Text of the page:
Researchers may finally be on track to get at the HIV that hides inside cells and keeps the infection going; if so, they could perhaps eradicate the virus from the body entirely, according to an article published in the July issue of Retrovirology. The latest research expands on the mixed results of earlier studies of valproic acid (Depakote), an epilepsy treatment that demonstrated potential as a method of purging HIV from its cellular hiding places.  

After protease inhibitors were approved, researchers hoped that the new combination antiretroviral (ARV) therapy would be potent enough to burn out HIV infection over time. It soon became apparent, however, that no matter how strong the drugs are and how long a person’s virus levels remain undetectable, HIV can still hide out inside dormant cells and bring the infection flaring back to life once ARV meds are stopped. Therapies initially studied to reawaken these cells succeeded in forcing them to purge their HIV payload, but the therapies caused too much immune system inflammation. In other words, while they “turned on” the dormant cells, they also created so many susceptible uninfected CD4 cells that the ARV drugs couldn’t protect them.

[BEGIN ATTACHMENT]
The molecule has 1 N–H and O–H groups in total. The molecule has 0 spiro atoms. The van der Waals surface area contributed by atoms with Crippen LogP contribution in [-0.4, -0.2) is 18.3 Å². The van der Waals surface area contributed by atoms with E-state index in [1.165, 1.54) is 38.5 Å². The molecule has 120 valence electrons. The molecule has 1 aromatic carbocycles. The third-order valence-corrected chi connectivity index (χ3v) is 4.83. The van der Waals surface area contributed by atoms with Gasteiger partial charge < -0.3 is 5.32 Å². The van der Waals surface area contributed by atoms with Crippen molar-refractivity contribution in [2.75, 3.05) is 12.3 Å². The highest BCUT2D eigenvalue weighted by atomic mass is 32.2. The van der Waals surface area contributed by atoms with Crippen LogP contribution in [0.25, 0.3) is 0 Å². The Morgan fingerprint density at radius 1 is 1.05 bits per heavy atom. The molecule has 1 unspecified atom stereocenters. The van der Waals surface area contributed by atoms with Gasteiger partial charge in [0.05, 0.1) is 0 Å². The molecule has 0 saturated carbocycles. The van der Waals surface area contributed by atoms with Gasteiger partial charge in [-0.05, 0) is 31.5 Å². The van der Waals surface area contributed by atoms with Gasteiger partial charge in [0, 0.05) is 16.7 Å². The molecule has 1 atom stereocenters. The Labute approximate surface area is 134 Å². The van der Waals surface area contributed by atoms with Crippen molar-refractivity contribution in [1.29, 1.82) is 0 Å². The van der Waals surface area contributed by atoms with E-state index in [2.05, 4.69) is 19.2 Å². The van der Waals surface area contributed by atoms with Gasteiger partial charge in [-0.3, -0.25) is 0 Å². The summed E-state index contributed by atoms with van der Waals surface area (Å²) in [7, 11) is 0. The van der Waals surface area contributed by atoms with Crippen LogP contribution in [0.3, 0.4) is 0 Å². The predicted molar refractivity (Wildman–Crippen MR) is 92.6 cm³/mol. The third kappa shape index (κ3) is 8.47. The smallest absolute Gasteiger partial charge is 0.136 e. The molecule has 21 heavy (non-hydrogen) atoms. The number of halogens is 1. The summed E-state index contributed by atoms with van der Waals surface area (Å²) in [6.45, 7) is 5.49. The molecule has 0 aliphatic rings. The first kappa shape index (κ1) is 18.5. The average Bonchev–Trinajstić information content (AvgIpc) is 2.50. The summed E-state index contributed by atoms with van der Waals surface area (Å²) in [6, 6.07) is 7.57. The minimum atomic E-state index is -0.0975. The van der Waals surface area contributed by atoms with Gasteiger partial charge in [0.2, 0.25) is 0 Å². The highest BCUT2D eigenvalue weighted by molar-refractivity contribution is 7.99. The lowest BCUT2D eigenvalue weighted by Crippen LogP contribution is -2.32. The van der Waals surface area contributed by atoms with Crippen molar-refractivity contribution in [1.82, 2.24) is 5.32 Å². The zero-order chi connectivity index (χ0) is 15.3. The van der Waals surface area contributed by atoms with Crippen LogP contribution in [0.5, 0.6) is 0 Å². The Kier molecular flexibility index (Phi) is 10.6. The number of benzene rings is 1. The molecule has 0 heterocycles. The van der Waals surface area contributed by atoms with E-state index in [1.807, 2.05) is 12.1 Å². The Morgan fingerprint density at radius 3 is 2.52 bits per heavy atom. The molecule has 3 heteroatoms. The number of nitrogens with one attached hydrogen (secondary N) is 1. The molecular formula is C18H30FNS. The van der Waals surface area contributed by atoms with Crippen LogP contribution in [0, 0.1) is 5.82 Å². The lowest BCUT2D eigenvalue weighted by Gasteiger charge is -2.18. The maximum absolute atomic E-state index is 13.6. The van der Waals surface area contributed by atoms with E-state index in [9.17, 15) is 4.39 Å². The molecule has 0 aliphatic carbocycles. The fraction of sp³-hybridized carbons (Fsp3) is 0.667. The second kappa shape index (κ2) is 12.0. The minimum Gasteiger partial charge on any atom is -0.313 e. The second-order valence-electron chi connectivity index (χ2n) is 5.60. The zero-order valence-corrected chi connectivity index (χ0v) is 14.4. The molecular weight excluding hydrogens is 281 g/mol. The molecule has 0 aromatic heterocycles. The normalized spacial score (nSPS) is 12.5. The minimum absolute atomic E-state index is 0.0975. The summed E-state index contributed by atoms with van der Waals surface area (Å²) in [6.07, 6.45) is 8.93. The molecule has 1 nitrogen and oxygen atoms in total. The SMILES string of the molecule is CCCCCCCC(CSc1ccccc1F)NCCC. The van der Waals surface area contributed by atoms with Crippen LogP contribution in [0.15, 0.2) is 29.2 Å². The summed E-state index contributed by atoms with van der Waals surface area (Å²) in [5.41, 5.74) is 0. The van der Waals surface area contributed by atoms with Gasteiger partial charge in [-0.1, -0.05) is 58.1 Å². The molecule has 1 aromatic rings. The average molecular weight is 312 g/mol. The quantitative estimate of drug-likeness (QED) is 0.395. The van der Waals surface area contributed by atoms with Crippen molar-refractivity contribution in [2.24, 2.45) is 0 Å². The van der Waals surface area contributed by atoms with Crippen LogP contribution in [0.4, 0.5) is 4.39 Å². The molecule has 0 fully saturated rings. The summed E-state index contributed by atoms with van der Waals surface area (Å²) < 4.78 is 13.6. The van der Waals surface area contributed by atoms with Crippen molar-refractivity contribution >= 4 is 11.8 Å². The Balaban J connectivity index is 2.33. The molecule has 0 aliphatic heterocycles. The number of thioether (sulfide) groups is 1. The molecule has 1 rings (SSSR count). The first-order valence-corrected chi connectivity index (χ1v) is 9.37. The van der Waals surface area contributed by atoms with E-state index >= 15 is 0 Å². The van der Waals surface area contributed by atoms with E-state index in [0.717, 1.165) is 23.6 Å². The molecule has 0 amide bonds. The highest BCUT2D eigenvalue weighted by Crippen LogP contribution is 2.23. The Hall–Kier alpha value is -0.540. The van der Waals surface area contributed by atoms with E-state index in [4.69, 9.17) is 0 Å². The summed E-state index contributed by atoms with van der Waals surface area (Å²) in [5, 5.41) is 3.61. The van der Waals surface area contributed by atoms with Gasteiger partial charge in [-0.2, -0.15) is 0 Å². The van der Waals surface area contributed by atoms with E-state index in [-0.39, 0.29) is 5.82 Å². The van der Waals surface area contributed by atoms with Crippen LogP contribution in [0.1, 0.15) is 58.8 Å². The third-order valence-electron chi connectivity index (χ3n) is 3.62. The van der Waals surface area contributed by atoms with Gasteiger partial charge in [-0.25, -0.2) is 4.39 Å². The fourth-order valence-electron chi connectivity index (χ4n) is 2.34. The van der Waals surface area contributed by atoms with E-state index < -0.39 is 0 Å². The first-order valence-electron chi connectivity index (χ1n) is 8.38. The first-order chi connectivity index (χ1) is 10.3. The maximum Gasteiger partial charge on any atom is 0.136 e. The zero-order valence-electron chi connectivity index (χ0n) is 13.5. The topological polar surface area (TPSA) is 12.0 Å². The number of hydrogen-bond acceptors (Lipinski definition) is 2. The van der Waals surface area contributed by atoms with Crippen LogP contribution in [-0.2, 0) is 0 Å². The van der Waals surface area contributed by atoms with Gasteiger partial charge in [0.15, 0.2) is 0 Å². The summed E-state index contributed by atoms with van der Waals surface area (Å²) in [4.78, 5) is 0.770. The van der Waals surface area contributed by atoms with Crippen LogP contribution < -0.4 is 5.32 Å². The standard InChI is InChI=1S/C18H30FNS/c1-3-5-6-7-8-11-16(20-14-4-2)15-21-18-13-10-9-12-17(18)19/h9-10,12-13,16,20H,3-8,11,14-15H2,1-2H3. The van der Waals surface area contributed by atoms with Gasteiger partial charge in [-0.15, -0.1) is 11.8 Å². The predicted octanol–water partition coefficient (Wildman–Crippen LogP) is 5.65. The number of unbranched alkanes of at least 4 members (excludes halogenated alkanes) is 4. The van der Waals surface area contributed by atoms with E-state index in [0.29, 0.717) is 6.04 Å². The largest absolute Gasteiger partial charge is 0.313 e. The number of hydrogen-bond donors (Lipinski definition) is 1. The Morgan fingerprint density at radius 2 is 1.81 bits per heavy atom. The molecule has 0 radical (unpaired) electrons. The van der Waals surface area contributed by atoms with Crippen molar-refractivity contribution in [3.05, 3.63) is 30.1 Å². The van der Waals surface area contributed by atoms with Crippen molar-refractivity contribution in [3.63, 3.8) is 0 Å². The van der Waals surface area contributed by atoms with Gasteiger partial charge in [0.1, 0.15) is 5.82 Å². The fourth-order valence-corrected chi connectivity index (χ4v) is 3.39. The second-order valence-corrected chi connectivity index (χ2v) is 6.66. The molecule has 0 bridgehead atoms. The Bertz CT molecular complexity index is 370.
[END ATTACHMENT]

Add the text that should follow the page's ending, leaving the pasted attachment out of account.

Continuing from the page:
What was needed, researchers argued, was a drug that could force out the HIV hiding within these cells without activating immune system cells at the same time. One such approach that has gained a lot of attention in recent years is the inhibition of histone deacetylase (HDAC), an enzyme believed to play a key role in maintaining HIV inside long-lived resting cells.

An early experiment with the HDAC inhibitor valproic acid proved promising. But another round of studies, reported a few years later in 2005, failed to show that valproic acid significantly affected the recalcitrant reservoirs of HIV-infected cells.

Four years later, Andrea Savarino, MD, PhD, from the Istituto Superiore di Sanità in Rome, and his colleagues have published the results of a study looking at a different HDAC inhibitor—entinostat (MS-275), currently being explored as an anti-cancer drug. Savarino’s group was able to awaken dormant cells, gain access to the hidden virus and kill it; however, they had to use doses of MS-275 that may be toxic to humans.

The researchers then tried using lower doses of entinostat in combination with buthionine sulfoximine, an experimental cancer drug that strips unhealthy cells of glutathione, a protective antioxidant. This approach was much more successful, allowing researchers to get at all of the hidden HIV without producing toxic effects. The authors plan to take their research next into animal models, and they remain hopeful about the potential for HIV eradication.